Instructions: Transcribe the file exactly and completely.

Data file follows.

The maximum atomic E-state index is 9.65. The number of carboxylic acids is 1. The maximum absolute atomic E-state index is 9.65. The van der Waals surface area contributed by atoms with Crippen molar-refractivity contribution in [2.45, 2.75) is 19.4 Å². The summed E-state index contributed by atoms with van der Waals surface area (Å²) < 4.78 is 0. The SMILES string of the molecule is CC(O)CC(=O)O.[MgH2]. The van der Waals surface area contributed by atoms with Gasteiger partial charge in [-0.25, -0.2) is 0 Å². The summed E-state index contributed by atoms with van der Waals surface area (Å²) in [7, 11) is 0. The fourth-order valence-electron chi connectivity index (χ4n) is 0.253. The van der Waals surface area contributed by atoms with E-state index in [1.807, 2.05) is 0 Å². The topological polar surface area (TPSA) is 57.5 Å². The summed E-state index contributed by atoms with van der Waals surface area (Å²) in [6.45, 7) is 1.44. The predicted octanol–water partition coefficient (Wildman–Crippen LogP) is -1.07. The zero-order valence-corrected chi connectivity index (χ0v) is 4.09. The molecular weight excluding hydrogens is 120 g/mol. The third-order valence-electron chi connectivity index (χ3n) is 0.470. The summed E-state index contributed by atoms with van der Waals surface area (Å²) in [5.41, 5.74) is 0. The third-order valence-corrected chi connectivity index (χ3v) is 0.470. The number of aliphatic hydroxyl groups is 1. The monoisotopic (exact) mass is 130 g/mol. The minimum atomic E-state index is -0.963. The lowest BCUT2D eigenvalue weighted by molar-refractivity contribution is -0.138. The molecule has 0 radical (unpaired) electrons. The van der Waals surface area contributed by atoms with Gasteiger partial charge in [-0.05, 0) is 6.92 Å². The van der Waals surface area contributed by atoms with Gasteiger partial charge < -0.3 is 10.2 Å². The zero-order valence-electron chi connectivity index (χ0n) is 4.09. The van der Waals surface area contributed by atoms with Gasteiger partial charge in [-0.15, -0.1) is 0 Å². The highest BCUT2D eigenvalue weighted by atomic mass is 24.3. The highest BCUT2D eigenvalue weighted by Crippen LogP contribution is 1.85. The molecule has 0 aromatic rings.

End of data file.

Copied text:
The maximum atomic E-state index is 9.65. The number of carboxylic acids is 1. The maximum absolute atomic E-state index is 9.65. The van der Waals surface area contributed by atoms with Crippen molar-refractivity contribution in [2.45, 2.75) is 19.4 Å². The summed E-state index contributed by atoms with van der Waals surface area (Å²) < 4.78 is 0. The SMILES string of the molecule is CC(O)CC(=O)O.[MgH2]. The van der Waals surface area contributed by atoms with Gasteiger partial charge in [-0.25, -0.2) is 0 Å². The summed E-state index contributed by atoms with van der Waals surface area (Å²) in [7, 11) is 0. The fourth-order valence-electron chi connectivity index (χ4n) is 0.253. The van der Waals surface area contributed by atoms with E-state index in [1.807, 2.05) is 0 Å². The topological polar surface area (TPSA) is 57.5 Å². The summed E-state index contributed by atoms with van der Waals surface area (Å²) in [6.45, 7) is 1.44. The predicted octanol–water partition coefficient (Wildman–Crippen LogP) is -1.07. The zero-order valence-corrected chi connectivity index (χ0v) is 4.09. The molecular weight excluding hydrogens is 120 g/mol. The third-order valence-electron chi connectivity index (χ3n) is 0.470. The summed E-state index contributed by atoms with van der Waals surface area (Å²) in [5.41, 5.74) is 0. The third-order valence-corrected chi connectivity index (χ3v) is 0.470. The number of aliphatic hydroxyl groups is 1. The monoisotopic (exact) mass is 130 g/mol. The minimum atomic E-state index is -0.963. The lowest BCUT2D eigenvalue weighted by molar-refractivity contribution is -0.138. The molecule has 0 radical (unpaired) electrons. The van der Waals surface area contributed by atoms with Gasteiger partial charge in [-0.05, 0) is 6.92 Å². The van der Waals surface area contributed by atoms with Gasteiger partial charge < -0.3 is 10.2 Å². The zero-order valence-electron chi connectivity index (χ0n) is 4.09. The van der Waals surface area contributed by atoms with Gasteiger partial charge in [-0.15, -0.1) is 0 Å². The highest BCUT2D eigenvalue weighted by atomic mass is 24.3. The highest BCUT2D eigenvalue weighted by Crippen LogP contribution is 1.85. The molecule has 0 aromatic rings.